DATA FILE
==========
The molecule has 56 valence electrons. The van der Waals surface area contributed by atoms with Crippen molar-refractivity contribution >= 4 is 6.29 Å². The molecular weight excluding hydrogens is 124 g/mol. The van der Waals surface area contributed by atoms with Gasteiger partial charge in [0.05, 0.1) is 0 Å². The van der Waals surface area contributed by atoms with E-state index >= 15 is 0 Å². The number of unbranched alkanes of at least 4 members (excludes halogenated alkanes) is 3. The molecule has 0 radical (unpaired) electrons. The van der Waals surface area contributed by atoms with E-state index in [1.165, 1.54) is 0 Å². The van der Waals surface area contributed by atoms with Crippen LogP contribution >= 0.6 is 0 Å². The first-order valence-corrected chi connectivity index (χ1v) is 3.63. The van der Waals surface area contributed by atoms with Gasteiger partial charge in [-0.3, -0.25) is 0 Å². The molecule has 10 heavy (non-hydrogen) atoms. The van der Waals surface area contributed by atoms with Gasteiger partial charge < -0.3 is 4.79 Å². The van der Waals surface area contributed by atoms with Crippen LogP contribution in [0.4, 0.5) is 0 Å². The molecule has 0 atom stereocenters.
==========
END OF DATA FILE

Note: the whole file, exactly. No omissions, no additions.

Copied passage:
The molecule has 56 valence electrons. The van der Waals surface area contributed by atoms with Crippen molar-refractivity contribution >= 4 is 6.29 Å². The molecular weight excluding hydrogens is 124 g/mol. The van der Waals surface area contributed by atoms with Gasteiger partial charge in [0.05, 0.1) is 0 Å². The van der Waals surface area contributed by atoms with E-state index >= 15 is 0 Å². The number of unbranched alkanes of at least 4 members (excludes halogenated alkanes) is 3. The molecule has 0 radical (unpaired) electrons. The van der Waals surface area contributed by atoms with E-state index in [1.165, 1.54) is 0 Å². The van der Waals surface area contributed by atoms with Crippen LogP contribution >= 0.6 is 0 Å². The first-order valence-corrected chi connectivity index (χ1v) is 3.63. The van der Waals surface area contributed by atoms with Gasteiger partial charge in [-0.3, -0.25) is 0 Å². The molecule has 10 heavy (non-hydrogen) atoms. The van der Waals surface area contributed by atoms with Gasteiger partial charge < -0.3 is 4.79 Å². The van der Waals surface area contributed by atoms with Crippen LogP contribution in [0.4, 0.5) is 0 Å². The molecule has 0 atom stereocenters.